Jātaka stories Masthead

[Home]  [Sutta Indexes]  [Glossology]  [Site Sub-Sections]


The Jātaka:
Stories of the Buddha's Former Births
Volume III

Book 9: Navanipāta

No. 434


Translated from the Pāli by
H.T. Francis, M.A., Sometime Fellow of Gonville and Caius College, and
R.A. Neil, M.A., Fellow of Pembroke College
Under the Editorship of Professor E. B. Cowell
Published 1969 For the Pāli Text Society.
First Published by The Cambridge University Press in 1895

This work is in the Public Domain. The Pali Text Society owns the copyright."



[520] "Twin pair of birds," etc. — This story the Master dwelling at Jetavana told concerning a greedy Brother. He was, it was said, greedy after the Buddhist requisites and casting off all duties of master and pastor, entered Sāvatthi quite early, and after drinking excellent rice-gruel served with many a kind of solid food in the house of Visākhā, and after eating in the daytime various dainties, paddy, meat and boiled rice, not satisfied with this he goes about thence to the house of Culla-Anāthapiṇḍika, and the king of Kosala, and various others. So one day a discussion was raised in the Hall of Truth concerning his greediness. When the Master heard what they were discussing, he sent for that Brother and asked him if it were true that he was greedy. And when he said "Yes," the Master asked, "Why, Brother, are you greedy? Formerly too through your greediness, not being satisfied with the dead bodies of elephants, you left Benares and wandering about on the bank of the Ganges, entered the Himālaya country." And hereupon he told a story of the past.



Once upon a time when Brahmadatta was reigning in Benares, a greedy crow went about eating the bodies of dead elephants, and not satisfied with them he thought, "I will eat the fat of fish on the bank of the Ganges," and after staying a few days there eating dead fish he went into the Himālaya and lived on various kinds of wild fruits. Coming to a large lotus-tank abounding in fish and turtles, he saw there two golden-coloured geese who lived on the sevāla plant. He thought, "These birds are very beautiful and well-favoured: their food must be delightful. I will ask them what it is, and by eating the same I too shall become golden-coloured." So he went to them, and after the usual kindly greetings to them as they sat perched on the end of a bough, he spoke the first stanza in connexion with their praises:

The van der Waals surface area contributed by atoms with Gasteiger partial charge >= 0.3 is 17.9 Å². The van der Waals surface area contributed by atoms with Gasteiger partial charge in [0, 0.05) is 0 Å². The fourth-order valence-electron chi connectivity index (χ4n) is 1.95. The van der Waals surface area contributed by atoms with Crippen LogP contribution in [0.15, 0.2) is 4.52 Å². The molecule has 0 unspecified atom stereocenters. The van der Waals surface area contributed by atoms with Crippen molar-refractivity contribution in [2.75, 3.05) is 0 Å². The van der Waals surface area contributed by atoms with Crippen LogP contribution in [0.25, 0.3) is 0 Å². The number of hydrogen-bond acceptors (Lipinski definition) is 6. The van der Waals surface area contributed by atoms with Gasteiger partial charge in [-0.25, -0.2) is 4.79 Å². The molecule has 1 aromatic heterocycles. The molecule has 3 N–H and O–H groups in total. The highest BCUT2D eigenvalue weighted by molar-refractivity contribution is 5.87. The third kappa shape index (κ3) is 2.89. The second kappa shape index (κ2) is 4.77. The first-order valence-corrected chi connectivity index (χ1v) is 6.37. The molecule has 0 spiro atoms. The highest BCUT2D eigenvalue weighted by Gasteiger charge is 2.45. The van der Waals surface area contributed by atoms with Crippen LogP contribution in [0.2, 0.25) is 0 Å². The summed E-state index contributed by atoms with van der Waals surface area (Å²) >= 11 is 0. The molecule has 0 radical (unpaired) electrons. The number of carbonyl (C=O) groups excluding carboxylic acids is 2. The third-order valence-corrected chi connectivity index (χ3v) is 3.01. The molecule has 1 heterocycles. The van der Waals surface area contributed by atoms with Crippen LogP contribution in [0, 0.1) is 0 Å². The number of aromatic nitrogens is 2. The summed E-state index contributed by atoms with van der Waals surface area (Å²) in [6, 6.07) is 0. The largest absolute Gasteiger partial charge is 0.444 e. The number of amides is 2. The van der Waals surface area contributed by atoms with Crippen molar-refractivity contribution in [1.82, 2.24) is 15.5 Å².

Twin pair of birds in yellow dressed,
So joyous roaming to and fro;
What kind of birds do men love best?
This is what I am fain to know.

[521] The ruddy goose on hearing this spoke the second stanza:

O bird, of human kind the pest,
We above other birds are blest.
All lands with our "devotion"[2] ring
And men and birds our praises sing.
Know then that ruddy geese are we,
And fearless wander o'er the seat.[3]

Hearing this the crow spoke the third stanza:

What fruits upon the sea abound,
And whence may flesh for geese be found?
Say on what heavenly food ye live,
Such beauty and such strength to give.

[522] Then the ruddy goose spoke the fourth stanza:

No fruits are on the sea to eat,
And whence should ruddy geese have meat?
Sevāla plant, stript of its skin,
Yields food without a taint of sin.

Then the crow spoke two stanzas:

I like not, goose, the words you use:
I once believed the food we choose
To nourish us, ought to agree
With what our outward form might be.

But now I doubt it, for I eat
Rice, salt, and oil, and fruit, and meat:
As heroes feast returned from fight,
So I too in good cheer delight.
But though I live on dainty fare,
My looks with yours may not compare.

[523] Then the ruddy goose told the reason why the crow failed to attain to personal beauty, while he himself attained to it, and spoke the remaining stanzas:

Not satisfied with fruit, or garbage found
Within the precincts of the charnel ground,
The greedy crow pursues in wanton flight
The casual prey that tempts his appetite.

But all that thus shall work their wicked will,
And for their pleasure harmless creatures kill,
Upbraided by their conscience pine away,
And see their strength and comeliness decay.

So happy beings that no creatures harm
In form gain vigour and in looks a charm,
For beauty surely be it understood
Depends not wholly on the kind of food.

[524] Thus did the ruddy goose in many ways reproach the crow. And the crow having brought this reproach upon himself said, "I want not your beauty." And with a cry of "Caw, Caw," he flew away.



The Master, his lesson ended, revealed the Truths and identified the Birth: — At the conclusion of the Truths the greedy Brother attained to fruition of the Second Path: — "In those days the crow was the greedy Brother, the she-goose was the mother of Rāhula, the he-goose myself."


[1] See R. Morris, Folk-Lore Journal, iii. 69.

[2] The ruddy goose, in the poetry of the Hindus, is their turtle-dove. See Wilson's Meghadūta, p. 77.

[3] By the word "sea" the Ganges is here intended.


Copyright Statement